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3 starsReviewed by Richard Stamp
Underground Venues
Run ended

One of many plays at this year’s Buxton Fringe to tackle the tricky subject of mental health, Broken is a subtle and considered work, focussing on the inner thoughts of a patient in a psychological ward and the efforts of her doctors to treat her.  The play poses some big questions and features some compelling acting, though I felt in the end that it hadn’t achieved quite all it had aimed for.

The script relies a little too much on monologues from a psychologist, Helen, who’s returning to work following a profound personal tragedy of her own. The idea’s a good one, but the writing here is a touch heavy-handed; Helen’s appearances follow a too-predictable pattern and, to be honest, are just far too long. This is, however, no reflection on actor Una Love, who works well to develop Helen’s relationship with the unresponsive patient May.

Hannah Keeley puts in a commendably credible performance as May, at times overcome by panic, and at other times seemingly filled with joy. She’s visited by two friends – the reassuring yet controlling Tom, and the free-spirited Carla – who cleverly embody the choices facing May’s psychologists and, perhaps, May herself. As her story continues, we come to realise that what we’re seeing might not be quite what we originally believed, and May’s recollections reveal more and more about the events which have brought her here. A couple of plotlines seemed to be left hanging, but the images the actors built up came together in the end – delivering a believable and genuinely satisfying resolution to May’s personal mystery.

The trouble is, I wasn’t quite sure what Broken was trying to tell me. There’s a suggestion – hinted at early on, but made much more explicit later – that May’s being deliberately mistreated. But I didn’t entirely grasp why that was happening, and I wasn’t sure whether it was a side-story or a crucial plot point. The script is mainly concerned with whether it’s better to treat psychological conditions using medicine or talking therapies, but I felt it never truly came to terms with that issue; with so much ambiguity around exactly what was happening to May, the opportunity for informed debate was largely lost.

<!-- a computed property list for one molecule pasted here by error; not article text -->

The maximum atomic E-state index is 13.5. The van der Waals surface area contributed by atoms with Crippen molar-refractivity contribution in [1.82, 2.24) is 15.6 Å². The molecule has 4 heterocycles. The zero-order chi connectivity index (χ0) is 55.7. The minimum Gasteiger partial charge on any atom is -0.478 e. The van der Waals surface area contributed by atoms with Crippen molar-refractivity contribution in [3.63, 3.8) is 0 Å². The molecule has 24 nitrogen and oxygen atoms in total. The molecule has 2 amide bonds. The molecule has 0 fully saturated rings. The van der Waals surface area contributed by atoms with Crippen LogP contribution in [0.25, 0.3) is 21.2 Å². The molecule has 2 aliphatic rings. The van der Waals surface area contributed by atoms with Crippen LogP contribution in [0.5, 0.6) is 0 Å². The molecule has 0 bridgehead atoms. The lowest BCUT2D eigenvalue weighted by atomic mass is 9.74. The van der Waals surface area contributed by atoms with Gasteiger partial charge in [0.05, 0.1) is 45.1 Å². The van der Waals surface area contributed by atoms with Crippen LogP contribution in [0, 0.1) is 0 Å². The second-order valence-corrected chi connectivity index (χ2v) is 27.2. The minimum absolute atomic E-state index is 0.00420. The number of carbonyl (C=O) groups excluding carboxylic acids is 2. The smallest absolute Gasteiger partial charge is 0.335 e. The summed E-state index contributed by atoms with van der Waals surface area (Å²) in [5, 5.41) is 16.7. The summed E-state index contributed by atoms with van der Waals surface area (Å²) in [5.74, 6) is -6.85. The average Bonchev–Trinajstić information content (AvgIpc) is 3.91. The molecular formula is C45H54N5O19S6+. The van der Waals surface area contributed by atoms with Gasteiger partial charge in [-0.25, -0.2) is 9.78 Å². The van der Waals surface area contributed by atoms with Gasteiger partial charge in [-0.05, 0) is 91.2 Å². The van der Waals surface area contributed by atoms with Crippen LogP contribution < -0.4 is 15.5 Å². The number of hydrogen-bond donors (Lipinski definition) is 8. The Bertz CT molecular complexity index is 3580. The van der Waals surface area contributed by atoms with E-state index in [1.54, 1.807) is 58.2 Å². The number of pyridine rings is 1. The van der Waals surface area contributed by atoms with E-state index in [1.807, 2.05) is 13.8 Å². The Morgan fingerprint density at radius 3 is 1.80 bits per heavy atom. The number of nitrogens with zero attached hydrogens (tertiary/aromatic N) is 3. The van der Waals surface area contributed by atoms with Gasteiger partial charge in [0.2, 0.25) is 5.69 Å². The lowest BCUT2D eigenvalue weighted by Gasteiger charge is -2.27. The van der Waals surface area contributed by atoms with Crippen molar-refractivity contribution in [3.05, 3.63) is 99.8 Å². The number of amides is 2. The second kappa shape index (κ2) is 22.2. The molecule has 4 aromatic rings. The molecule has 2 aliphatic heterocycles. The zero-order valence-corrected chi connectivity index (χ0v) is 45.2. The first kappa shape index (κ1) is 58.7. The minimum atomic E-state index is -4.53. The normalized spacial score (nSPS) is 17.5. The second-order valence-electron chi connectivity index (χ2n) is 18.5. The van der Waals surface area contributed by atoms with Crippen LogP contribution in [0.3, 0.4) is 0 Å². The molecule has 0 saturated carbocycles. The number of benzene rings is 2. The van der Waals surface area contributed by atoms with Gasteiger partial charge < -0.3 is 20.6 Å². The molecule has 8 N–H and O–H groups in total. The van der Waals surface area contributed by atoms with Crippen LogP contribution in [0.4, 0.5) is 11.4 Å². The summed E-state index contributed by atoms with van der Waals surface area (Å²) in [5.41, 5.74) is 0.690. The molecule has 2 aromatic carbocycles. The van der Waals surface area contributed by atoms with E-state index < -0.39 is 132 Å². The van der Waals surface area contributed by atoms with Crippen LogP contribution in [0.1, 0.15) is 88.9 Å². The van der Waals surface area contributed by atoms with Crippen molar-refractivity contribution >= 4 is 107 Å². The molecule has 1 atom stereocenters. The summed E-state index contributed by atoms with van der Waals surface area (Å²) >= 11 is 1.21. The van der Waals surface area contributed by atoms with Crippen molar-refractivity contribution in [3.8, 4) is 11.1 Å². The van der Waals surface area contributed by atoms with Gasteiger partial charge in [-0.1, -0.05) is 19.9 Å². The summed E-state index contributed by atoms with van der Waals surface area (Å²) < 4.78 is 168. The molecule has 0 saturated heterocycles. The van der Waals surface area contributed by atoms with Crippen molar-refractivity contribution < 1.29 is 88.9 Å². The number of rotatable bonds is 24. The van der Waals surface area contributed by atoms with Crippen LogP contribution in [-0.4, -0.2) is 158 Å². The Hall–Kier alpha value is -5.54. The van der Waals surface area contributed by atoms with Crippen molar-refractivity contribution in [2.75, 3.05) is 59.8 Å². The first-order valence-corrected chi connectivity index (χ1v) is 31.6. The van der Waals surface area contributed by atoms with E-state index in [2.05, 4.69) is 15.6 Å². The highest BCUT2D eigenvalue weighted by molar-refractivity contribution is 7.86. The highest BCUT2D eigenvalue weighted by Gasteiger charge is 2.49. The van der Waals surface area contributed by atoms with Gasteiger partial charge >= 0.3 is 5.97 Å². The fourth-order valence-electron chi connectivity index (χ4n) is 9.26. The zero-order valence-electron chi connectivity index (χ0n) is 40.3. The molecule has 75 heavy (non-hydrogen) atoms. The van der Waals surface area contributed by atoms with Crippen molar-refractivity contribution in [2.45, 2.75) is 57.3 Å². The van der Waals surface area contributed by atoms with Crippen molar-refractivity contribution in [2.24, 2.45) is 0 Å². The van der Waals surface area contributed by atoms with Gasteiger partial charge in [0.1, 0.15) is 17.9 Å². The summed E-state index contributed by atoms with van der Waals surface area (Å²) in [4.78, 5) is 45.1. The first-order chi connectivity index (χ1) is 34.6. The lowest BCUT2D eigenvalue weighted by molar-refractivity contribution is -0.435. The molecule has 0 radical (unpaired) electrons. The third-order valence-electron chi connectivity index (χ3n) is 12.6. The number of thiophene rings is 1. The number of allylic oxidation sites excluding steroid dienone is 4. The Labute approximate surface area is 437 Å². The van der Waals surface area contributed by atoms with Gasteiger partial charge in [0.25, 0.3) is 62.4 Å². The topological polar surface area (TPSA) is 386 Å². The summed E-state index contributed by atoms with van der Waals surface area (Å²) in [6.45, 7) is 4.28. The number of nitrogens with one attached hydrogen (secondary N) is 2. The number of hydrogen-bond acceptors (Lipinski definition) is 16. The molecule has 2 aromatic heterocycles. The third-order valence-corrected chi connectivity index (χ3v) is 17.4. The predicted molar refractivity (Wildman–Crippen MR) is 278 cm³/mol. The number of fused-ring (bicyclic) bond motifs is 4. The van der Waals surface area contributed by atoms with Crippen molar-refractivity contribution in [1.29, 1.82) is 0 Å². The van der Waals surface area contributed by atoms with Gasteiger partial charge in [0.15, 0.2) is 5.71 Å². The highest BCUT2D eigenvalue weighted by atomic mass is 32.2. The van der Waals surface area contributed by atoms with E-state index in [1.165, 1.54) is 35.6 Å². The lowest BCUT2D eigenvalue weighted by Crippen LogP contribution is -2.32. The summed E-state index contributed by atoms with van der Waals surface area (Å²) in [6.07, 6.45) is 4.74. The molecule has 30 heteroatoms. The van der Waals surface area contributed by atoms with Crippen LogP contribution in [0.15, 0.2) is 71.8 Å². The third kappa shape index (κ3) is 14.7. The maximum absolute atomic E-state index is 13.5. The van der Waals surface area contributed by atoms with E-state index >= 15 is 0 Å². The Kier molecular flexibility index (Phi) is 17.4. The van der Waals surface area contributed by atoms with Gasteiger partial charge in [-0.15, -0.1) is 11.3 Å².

My main complaint, though, is simply that Broken laboured its points too much, delivering a lecture when it should just be getting on with telling the story. And that’s good news, because it’s a relatively easy problem to fix. So, I salute Organised Chaos for their responsible approach to a complex subject – and for some restrained, high-quality acting. A firmer hand with the editor’s pen will turn this into the play it wants and deserves to be.

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These are archived reviews of shows from Buxton 2013.  We keep our archives online as a courtesy to performers, and for readers who'd like to research previous years' reviews.